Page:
Groups are complex social systems present in virtually all contexts of our existence. The group behavior can be used as a tool with different purposes of intervention. We are social beings and people are part of groups that satisfy our primary needs (sense of belonging, identity …) and serve as a source of feedback on our behavior.
Groups as a tool for psychological intervention can be therapeutic (psychodrama, gestalt, transactional analysis, psychoanalysis, systemic family, cognitive-behavioral, bioenergetic …) or learning (discussion, tutoring, seminars …) in which A group coordinator or professional therapist directs a group activity directly with a specific therapeutic goal. The coordinator has the role of director. A third type of groups are the so-called expressive groups.
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What are expressive groups?
Unlike in the therapeutic and learning groups, in the expressive groups the activity coordinator takes on a facilitator profile of the same, fomenting the encounter between equal people. The expressive groups pretend that the emotional expression and of the own experiences are the axis of the activity in order to reach the objective of the intervention. The most common expressive groups are humanist meeting groups and self-help groups.
The encounter groups, by Carl Rogers.
The greatest reference of this type of groups is the one that reflects Carl Rogers in his book On Encounter Groups published in the year 1970. In this work, Rogers explains how in the groups of humanist encounter the conception of the therapist like expert happens to a roll of Facilitator of a process based on the group’s own growth strength.
As Rogers puts it in his book “the facilitator of a group that meets intensively can develop a psychological climate of security, where freedom of expression is gradually generated and defensive attitudes are diminished.” In this way a climate is created that allows the expression of immediate feelings of the members of the group both towards themselves and towards the others. Emotional freedom is generated to express all kinds of feelings, whether positive, negative or neutral, providing a climate of mutual trust. The members of the group end up being accepted emotionally, physically and mentally as they are.
Phases of meeting groups.
The best way to explain the functioning of the meeting groups is to formulate the 15 phases that follow each other throughout the group process:
- Initial confusion. The leader (remember that only plays a facilitative, non-managerial role) explains to those present that the sessions will have very little structure and that each will be responsible for their reactions in the group.
- Resistance to personal expression. As most people do, group subjects tend to avoid sharing their feelings and emotions. It is a defensive system to avoid feeling vulnerable to other people.
- Description of the emotions experienced in the past. Normally one of the people, and if not the facilitator will help you, will take the initiative to speak, but most likely will do so from past situations and with little emotional or affective value.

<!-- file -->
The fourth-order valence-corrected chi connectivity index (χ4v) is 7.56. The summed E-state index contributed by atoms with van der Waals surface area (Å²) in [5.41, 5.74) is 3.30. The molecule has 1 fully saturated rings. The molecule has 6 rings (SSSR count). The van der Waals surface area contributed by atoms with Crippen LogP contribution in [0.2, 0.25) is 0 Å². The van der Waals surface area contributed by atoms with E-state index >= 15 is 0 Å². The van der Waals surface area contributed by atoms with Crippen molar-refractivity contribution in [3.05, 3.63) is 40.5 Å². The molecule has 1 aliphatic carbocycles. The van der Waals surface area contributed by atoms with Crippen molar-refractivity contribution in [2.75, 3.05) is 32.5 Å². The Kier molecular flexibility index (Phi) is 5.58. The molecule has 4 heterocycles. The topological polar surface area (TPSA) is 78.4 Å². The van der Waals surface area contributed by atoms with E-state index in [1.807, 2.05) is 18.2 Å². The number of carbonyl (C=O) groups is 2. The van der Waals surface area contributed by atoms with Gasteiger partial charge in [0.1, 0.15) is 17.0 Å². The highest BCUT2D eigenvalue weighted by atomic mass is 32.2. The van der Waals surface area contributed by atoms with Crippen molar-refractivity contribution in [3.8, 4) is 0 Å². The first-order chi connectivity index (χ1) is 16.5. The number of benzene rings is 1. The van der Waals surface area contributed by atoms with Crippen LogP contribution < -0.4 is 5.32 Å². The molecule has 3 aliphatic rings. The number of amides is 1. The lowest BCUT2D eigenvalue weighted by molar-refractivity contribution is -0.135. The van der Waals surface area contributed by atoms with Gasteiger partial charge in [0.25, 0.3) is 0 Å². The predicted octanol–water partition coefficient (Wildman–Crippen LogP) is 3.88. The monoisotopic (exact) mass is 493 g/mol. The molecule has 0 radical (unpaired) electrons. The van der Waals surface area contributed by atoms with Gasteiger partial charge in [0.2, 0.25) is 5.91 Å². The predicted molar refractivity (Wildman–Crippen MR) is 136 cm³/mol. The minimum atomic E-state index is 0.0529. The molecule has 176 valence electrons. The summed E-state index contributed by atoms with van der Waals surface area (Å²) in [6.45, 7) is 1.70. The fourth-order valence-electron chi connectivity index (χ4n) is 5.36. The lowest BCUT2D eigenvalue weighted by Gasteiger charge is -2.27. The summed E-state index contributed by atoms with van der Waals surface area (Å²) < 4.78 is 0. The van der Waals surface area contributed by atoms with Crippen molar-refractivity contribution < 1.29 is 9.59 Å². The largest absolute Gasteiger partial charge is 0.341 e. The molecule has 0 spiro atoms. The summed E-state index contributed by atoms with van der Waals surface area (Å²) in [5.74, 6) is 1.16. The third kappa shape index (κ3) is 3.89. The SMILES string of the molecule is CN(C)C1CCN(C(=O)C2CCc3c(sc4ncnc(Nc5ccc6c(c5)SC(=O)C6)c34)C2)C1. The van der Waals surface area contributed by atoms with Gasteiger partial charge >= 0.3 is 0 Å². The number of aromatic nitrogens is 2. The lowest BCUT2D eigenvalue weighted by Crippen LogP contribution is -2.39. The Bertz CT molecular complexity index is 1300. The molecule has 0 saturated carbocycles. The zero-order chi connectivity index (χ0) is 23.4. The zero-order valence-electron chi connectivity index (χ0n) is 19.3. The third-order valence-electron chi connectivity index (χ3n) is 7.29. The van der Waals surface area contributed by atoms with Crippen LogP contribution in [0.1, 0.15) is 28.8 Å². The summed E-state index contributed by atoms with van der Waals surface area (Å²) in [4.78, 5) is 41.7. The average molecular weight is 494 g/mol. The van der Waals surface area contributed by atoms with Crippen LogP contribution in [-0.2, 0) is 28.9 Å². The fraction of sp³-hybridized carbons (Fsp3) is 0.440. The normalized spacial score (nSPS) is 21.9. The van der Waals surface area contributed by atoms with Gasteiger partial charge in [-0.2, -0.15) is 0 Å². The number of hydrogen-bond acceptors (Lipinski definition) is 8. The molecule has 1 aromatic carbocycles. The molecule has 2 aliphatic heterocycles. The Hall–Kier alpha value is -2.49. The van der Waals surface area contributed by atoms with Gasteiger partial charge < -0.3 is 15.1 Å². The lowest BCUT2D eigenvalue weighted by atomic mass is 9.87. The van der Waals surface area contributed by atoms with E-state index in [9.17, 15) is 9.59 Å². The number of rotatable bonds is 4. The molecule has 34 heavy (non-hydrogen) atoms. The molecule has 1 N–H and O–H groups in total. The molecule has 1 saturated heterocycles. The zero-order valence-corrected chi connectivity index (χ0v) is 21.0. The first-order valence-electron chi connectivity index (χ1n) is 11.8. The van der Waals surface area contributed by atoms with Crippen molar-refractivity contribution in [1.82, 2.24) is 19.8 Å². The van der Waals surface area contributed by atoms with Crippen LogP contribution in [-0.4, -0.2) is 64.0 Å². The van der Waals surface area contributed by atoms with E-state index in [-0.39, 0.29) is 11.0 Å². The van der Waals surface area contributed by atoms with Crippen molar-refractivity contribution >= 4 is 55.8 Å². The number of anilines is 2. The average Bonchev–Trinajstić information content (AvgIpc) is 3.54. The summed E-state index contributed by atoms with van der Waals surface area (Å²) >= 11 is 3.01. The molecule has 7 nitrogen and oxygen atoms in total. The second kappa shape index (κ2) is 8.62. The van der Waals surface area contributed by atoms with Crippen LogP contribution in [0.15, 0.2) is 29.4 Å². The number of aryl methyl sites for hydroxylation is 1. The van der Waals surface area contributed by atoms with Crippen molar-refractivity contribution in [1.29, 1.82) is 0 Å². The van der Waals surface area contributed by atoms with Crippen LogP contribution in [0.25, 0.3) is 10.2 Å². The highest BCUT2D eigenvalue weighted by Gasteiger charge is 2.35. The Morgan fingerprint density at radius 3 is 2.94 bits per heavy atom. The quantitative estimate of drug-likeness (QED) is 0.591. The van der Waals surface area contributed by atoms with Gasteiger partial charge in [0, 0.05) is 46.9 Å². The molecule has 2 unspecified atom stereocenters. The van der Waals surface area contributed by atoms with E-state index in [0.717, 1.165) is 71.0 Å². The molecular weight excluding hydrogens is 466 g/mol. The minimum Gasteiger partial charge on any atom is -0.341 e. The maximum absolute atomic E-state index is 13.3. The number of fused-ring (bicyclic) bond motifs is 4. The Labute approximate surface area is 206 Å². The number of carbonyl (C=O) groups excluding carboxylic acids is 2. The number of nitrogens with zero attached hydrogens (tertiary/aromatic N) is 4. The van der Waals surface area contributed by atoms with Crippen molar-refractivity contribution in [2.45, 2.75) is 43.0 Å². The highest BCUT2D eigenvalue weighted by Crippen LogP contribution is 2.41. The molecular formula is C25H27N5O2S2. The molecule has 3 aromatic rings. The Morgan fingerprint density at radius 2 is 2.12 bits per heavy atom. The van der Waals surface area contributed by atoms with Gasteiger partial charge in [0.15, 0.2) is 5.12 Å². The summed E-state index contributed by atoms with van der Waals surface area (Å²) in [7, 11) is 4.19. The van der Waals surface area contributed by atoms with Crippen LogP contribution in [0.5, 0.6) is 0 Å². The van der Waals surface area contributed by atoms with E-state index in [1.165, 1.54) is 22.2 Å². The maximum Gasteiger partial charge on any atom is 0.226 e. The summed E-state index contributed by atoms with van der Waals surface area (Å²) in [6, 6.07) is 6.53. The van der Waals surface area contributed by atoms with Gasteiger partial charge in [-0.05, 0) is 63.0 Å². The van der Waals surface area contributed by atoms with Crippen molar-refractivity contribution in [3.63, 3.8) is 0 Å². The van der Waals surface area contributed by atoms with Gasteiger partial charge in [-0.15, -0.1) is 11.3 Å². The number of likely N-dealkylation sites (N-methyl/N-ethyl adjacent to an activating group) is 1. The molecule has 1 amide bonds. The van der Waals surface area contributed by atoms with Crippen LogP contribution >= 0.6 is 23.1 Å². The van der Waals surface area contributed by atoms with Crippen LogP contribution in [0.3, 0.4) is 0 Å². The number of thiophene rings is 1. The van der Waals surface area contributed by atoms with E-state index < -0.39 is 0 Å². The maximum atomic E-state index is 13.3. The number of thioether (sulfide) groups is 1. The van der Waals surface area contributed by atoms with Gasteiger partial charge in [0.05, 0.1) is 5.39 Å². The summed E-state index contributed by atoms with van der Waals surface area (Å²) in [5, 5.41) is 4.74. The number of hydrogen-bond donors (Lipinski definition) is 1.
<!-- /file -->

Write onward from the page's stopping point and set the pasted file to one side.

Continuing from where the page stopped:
- Expression of negative emotions. The first expression of present experiences is produced, usually directed to the facilitator or to the other participants and without excessive emotional load yet.
- Expression and exploration of important personal material. Once it is perceived that expressing negative emotions does not produce anything strange or bad, people feel a sense of belonging to the larger group and begin to risk sharing personal situations of greater value.
- Expression of interpersonal emotions. The spontaneity of the participants arises, they begin to express themselves without previous meditation.
- Development of healing capacity in the group. It increases the group cohesion, which allows to feel supported and protected by the rest of participants.
- Self-acceptance and beginning of the road towards the change of attitudes. As the confidence increases, the person begins to behave and express himself more in accordance with his present real feelings.
- Collapse of the image. The people who make up the group begin to feel the way they are, without restrictions or censors.
- Feedback. Participants begin to perceive the feedback of the rest of their peers before their expression and behavior. Feedback is received and feedback is provided to the rest of the group.
- Confrontation. More negative emotions and attitudes arise more frequently and more easily.
- Therapeutic relationship outside the group. Emotional opening to other people often generates interpersonal ties, sharing important experiences that work as a link to meet outside the group in other places.
- Meeting between the participants. It ends up developing an emotional closeness and an expressive relationship of the feelings of each participant.
- Expression of positive feelings and closeness. Not only is it spoken of bad things, but also of good things. This will further increase the sense of belonging to the group and reinforce positive attitudes.
- Modification of behaviors in the group. Finally, the group, created for the purpose of personal improvement of some quality, or personal problem begins to see the results of the session or group sessions with the modification of the initial problem behavior.
They are based on exploring the affective territory of the people with the aim of exposing themselves to the other participants by risking to share personal things and talk about themselves with the other people that make up the group.
This method is used in psychology and coaching for the development of people, non-directive education, improvement of self-concept or training in personal and social values.
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Rogers, Carl. (1970). On Encounter Groups. New York: Harrow Books, Harper and Row, ISBN 0-06-087045-1